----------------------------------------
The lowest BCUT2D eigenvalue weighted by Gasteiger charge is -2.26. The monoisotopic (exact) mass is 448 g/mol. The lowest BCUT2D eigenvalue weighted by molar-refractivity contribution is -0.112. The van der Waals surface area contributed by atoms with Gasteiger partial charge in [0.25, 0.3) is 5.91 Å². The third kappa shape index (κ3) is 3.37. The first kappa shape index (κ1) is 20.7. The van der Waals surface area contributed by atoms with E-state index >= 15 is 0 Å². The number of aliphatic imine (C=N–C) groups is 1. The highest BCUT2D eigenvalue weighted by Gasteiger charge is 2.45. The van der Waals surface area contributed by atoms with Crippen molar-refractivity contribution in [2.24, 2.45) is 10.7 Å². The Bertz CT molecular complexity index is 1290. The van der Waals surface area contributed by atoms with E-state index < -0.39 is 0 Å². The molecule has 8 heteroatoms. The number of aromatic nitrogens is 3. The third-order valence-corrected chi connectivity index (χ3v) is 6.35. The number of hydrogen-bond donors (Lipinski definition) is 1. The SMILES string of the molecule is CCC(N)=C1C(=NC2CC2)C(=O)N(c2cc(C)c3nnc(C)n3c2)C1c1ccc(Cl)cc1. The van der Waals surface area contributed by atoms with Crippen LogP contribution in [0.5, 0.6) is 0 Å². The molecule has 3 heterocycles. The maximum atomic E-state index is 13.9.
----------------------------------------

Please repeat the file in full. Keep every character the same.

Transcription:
The lowest BCUT2D eigenvalue weighted by Gasteiger charge is -2.26. The monoisotopic (exact) mass is 448 g/mol. The lowest BCUT2D eigenvalue weighted by molar-refractivity contribution is -0.112. The van der Waals surface area contributed by atoms with Gasteiger partial charge in [0.25, 0.3) is 5.91 Å². The third kappa shape index (κ3) is 3.37. The first kappa shape index (κ1) is 20.7. The van der Waals surface area contributed by atoms with E-state index >= 15 is 0 Å². The number of aliphatic imine (C=N–C) groups is 1. The highest BCUT2D eigenvalue weighted by Gasteiger charge is 2.45. The van der Waals surface area contributed by atoms with Crippen molar-refractivity contribution in [2.24, 2.45) is 10.7 Å². The Bertz CT molecular complexity index is 1290. The van der Waals surface area contributed by atoms with E-state index < -0.39 is 0 Å². The molecule has 8 heteroatoms. The number of aromatic nitrogens is 3. The third-order valence-corrected chi connectivity index (χ3v) is 6.35. The number of hydrogen-bond donors (Lipinski definition) is 1. The SMILES string of the molecule is CCC(N)=C1C(=NC2CC2)C(=O)N(c2cc(C)c3nnc(C)n3c2)C1c1ccc(Cl)cc1. The van der Waals surface area contributed by atoms with Crippen LogP contribution in [0.5, 0.6) is 0 Å². The molecule has 3 heterocycles. The maximum atomic E-state index is 13.9.